Faces of CNM: Natane Lim

Natane helped build and now runs an extensive network that supports new and veteran early childhood educators
August 02, 2021

When you ask Natane Lim why she dedicated her career to early childhood education her answer is powerful and straightforward.

“Early childhood is a foundational age when kids develop incredibly important building blocks,” she says. “That and I love being around children. It’s amazing to watch how quickly they develop. One month they’re struggling with a skill and by the next month they’re experts.”

Natane has taught in public school settings, private centers and in CNM’s Early Childhood Education Program. She also runs a kids’ dance studio with her husband, and has a family of her own. Currently, she works as the Program Manager for the statewide Early Childhood Mentor Network. Early childhood is defined as birth to 5-years-old, and educators in this field work in a variety of school settings including private and public daycares, Head Start, and Pre-K.

The network pairs veteran early childhood educators with students doing their practicums or recent graduates who are entering the field. Over 100 early childhood educators currently participate as mentors across the state, and they work with students from CNM, University of New Mexico-Taos, New Mexico State University, San Juan College, Western New Mexico University, and Santa Fe Community College. The network also plans to add more partner schools soon.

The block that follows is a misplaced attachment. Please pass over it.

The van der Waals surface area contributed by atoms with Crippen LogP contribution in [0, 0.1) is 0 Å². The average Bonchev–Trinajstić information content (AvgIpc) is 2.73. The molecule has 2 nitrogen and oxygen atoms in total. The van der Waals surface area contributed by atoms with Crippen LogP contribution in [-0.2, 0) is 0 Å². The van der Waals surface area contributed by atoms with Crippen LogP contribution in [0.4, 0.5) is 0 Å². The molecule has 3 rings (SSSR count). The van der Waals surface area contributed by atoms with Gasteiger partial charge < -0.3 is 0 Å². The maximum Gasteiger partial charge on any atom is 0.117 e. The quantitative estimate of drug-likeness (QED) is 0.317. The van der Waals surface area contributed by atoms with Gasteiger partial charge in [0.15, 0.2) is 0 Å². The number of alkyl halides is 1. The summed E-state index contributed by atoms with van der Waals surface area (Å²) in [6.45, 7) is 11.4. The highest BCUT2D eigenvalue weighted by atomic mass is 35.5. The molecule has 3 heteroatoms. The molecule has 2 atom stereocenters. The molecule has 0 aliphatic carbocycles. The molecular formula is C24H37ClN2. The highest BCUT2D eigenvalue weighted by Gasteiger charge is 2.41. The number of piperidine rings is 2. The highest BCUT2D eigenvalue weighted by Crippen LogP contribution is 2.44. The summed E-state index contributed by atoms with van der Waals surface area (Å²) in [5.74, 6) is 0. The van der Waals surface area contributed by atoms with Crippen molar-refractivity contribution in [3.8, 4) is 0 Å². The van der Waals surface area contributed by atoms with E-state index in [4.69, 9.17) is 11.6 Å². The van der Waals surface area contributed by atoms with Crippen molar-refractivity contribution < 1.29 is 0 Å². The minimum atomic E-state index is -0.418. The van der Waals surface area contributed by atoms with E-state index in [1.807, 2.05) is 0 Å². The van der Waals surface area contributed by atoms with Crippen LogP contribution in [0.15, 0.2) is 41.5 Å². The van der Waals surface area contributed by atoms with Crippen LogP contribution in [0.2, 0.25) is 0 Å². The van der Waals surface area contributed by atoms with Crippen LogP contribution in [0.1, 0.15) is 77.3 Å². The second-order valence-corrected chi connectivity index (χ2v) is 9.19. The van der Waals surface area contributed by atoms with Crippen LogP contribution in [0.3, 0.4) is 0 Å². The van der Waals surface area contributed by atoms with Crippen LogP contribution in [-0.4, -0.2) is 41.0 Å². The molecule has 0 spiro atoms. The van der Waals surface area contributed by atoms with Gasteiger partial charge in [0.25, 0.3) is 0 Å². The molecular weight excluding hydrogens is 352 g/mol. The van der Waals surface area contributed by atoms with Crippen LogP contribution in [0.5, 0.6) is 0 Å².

The point of the network, says Natane, is to build a support system for both the incoming and veteran teachers. New teachers get to learn from those who have experience so when they enter their own classroom they’re more prepared. As a result of the mentor program, Natane says they’ve already seen much higher retention rates among early childhood educators.

The mentors also benefit from the network. They’re paid a stipend for the time they spend with mentees, get to participate in a variety of professional development programs, and have been able to build a strong community network. 

Case in point: during the height of the COVID-19 pandemic, Natane says she was worried the Mentor Network would lose members because early childhood educators were on the front lines and facing a lot of stress. But the opposite happened. The Network grew and strengthened because it provided the educators with a space to find connection and community. 

“I was really scared that people would check out and not stay with us because they didn’t need one more thing on their plate, But we found that the network actually created a sense of normalcy for educators and gave them a space to let out a bit of their stress,” she says. 

Natane says it’s been great to be based at CNM because the college has always supported her work and the network itself. Going forward, she says the sky's the limit. She wants to find new ways to expand the network, and also wants to improve how the network supports both new and veteran teachers.

“We’re excited about the work we’re doing, but we also have plenty of room to grow. I definitely want to find new ways to support diverse communities. I want to work more with educators of color and definitely want to strengthen our connection with educators on the pueblos, the Navajo Nation, and tribes across New Mexico,” she says. “And we also really want to grow our support for infant and toddler teachers. As the pandemic has demonstrated, our early childhood teachers are absolutely essential.”